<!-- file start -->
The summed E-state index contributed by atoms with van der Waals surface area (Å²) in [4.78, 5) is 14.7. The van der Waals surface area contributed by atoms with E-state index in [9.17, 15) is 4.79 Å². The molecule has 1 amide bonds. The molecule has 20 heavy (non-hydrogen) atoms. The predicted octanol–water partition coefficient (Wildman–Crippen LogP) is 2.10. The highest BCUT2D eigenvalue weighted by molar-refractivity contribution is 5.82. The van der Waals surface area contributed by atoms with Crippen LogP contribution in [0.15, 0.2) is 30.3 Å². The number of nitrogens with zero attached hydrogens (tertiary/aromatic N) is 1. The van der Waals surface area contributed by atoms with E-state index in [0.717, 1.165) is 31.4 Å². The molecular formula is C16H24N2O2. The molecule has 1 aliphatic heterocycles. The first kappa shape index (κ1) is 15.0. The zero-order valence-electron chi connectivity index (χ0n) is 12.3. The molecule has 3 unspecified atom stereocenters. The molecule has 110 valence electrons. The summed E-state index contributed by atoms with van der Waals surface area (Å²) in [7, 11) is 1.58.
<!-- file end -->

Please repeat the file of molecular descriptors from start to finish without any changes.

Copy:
The summed E-state index contributed by atoms with van der Waals surface area (Å²) in [4.78, 5) is 14.7. The van der Waals surface area contributed by atoms with E-state index in [9.17, 15) is 4.79 Å². The molecule has 1 amide bonds. The molecule has 20 heavy (non-hydrogen) atoms. The predicted octanol–water partition coefficient (Wildman–Crippen LogP) is 2.10. The highest BCUT2D eigenvalue weighted by molar-refractivity contribution is 5.82. The van der Waals surface area contributed by atoms with Crippen LogP contribution in [0.15, 0.2) is 30.3 Å². The number of nitrogens with zero attached hydrogens (tertiary/aromatic N) is 1. The van der Waals surface area contributed by atoms with E-state index in [0.717, 1.165) is 31.4 Å². The molecular formula is C16H24N2O2. The molecule has 1 aliphatic heterocycles. The first kappa shape index (κ1) is 15.0. The zero-order valence-electron chi connectivity index (χ0n) is 12.3. The molecule has 3 unspecified atom stereocenters. The molecule has 110 valence electrons. The summed E-state index contributed by atoms with van der Waals surface area (Å²) in [7, 11) is 1.58.